Ultimately, the fact that I’m even referencing political parties in a book about God and the church tells me that I’m no longer Rachel’s audience.

For what it’s worth, the relationship was off to a great start.

My ten most influential books

I was tagged by our cousin, Annette, to list the ten books that have had the greatest influence on me or have presented me with some sort of challenge. To use her words, these are the books I’d grab if the house set fire. It’s hard to list only ten, but here goes.

1. She’s Come Undone by Wally Lamb (fiction) – Impeccable writing, inspiring story. I loved every word. (Buy it here.)

kiterunner2. The Kite Runner by Khaled Hosseini (fiction) – I think I read this in two or three days. Many tears. Amazing storyteller. Unfortunately, I can’t find it on my shelf, so I must have lent it out. Thank goodness this book has made it into classrooms alongside the likes of Jane Eyre, King Lear, and Catcher in the Rye. (Buy it here.)

3. Pillars of the Earth by Ken Follett (historical fiction) – This was the gateway book to reading all of Follett’s work. He is by far my favorite fiction writer. If only I could be half the storyteller he is… (Buy it here.)

4. Harry Potter and the Half-Blood Prince by JK Rowling (fantasy fiction) – Though I could easily say the entire Harry Potter series is a favorite, I thought it best to pick the one I love the most. The Half-Blood Prince taught me that things aren’t always what they seem. (Buy it here.)

5. One Flew Over the Cukoo’s Nest by Ken Kesey (fiction) – Laugh-out-loud hilarious. (Buy it here.) 

6. Eat, Pray, Love by Elizabeth Gilbert (memoir) – When read in the proper time and context, this one is enlightening and reflective. (Buy it here.)

7. Daring Greatly by Brené Brown (non-fiction/inspirational) – I’m still reading this one very slowly, but that’s only because every page is worth inhaling and digesting. (Buy it here.)

Middlesex8. Middlesex by Jeffrey Eugenides (fiction) – Once I got use to his writing style, the story poured out like paint on a canvas. Simply beautiful. (Buy it here.)

9. Evolving in Monkey Town by Rachel Held Evans (non-fiction/memoir/spiritual) – I could’ve have written this book, though not in the same esteem. Rachel is definitely more qualified to tackle religion, but we share similar experiences. (Now call Faith Unraveled, buy it here.)

10. Bird by Bird by Anne Lamott (non-fiction/memoir/instructional) – Essentially, this is my writing bible. (Buy it here.)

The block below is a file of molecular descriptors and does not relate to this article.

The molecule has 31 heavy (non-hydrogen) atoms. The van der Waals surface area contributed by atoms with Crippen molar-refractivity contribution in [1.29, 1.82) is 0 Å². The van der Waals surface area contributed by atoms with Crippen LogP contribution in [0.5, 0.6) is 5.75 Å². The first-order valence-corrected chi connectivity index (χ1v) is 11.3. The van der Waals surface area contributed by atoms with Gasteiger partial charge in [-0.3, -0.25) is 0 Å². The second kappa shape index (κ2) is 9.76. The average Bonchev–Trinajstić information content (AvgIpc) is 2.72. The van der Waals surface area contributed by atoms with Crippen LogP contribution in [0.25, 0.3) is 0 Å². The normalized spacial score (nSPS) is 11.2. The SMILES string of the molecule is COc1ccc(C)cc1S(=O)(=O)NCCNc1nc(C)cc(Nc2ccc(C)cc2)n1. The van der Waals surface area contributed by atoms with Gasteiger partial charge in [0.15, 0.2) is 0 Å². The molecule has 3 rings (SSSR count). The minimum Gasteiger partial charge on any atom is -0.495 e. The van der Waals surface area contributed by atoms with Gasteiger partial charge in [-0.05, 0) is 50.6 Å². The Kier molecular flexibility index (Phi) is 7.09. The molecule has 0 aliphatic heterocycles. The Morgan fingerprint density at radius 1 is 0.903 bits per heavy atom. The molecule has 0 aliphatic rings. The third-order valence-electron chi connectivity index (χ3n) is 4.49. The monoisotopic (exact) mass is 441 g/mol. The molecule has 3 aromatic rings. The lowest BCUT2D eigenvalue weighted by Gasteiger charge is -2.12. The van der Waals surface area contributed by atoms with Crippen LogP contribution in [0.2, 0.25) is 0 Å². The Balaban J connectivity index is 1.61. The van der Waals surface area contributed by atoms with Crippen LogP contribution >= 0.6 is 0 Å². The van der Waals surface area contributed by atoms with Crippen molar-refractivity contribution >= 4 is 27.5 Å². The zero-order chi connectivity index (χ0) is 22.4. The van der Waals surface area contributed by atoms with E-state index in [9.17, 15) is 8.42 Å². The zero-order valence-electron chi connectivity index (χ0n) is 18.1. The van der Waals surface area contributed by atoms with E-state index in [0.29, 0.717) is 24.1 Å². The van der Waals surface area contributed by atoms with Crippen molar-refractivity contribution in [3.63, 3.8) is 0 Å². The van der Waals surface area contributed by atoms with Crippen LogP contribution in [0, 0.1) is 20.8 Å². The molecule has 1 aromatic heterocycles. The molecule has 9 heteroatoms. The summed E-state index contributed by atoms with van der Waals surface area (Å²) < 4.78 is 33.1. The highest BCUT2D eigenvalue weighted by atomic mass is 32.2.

The Book Fairy

First of all, Jeremy has the flu. I thought it might be strep, but after that test came back negative our doctor swabbed him for the flu. The poor kiddo is feverish, flush and coughing. He and Salem are currently snuggling.

When the doctor asked if we needed a note for school I gave him a funny look, to which he replied, “Oh right.” I teased him and said that I knew the principal, so we didn’t need a note.

This afternoon, when I got home from getting a few groceries, a lovely box from Amazon was sitting on my doorstep. This is the result of late-night, . Usually what happens is over the course of several weeks I’ll browse books and drop them in my virtual cart. I used to order mostly fiction books along with add-ons to our homeschool curriculum.

Then, on some random evening after I’ve taken my sleeping pill, I’ll decide it’s a good time to press the “checkout” button, thereby officially ordering whatever books I’ve dropped in the cart. In the morning, I’ll forget what I’ve done, so when an Amazon box shows up on my doorstep, I realize the Book Fairy has paid me a visit.

Or rather, I ordered books about 20 minutes after taking my Ambien pill and therefore have no memory of it the next day.

We’re in the middle of Lent, so all of the books in my virtual cart were added when I was mostly coherent. (For Lent, I decided to forgo fiction and read only the books that I would have most likely avoided five years ago. I wrote about this more in depth here.) The Book Fairy did a great job this time around, so there is much reading to do! These are in addition to two I already finished (here and here), the Shane Hipps book I’m about to finish, and three Rob Bell books under the nightstand that I have yet to read.

Books for LentLast week Chuck teased me about this becoming a “dog blog,” so I intentionally didn’t share photos of Major this week. I’m so proud of myself for almost following through.

Walking Major

I needed to hear this.

Mind a little mid-morning theology? I just finished A Year of Biblical Womanhood by Rachel Held Evans. Wowzers. Here’s the best cut of the meat:

The Bible isn’t an answer book. It isn’t a self-help manual. It isn’t a flat, perspicuous list of rules and regulations that we can interpret objectively and apply unilaterally to our lives.

The Bible is a sacred collection of letters and laws, poetry and proverbs, philosophy and prophecies, written and assembled over thousands of years in cultures and contexts very different from our own, that tells the complex, ever-unfolding story of God’s interaction with humanity.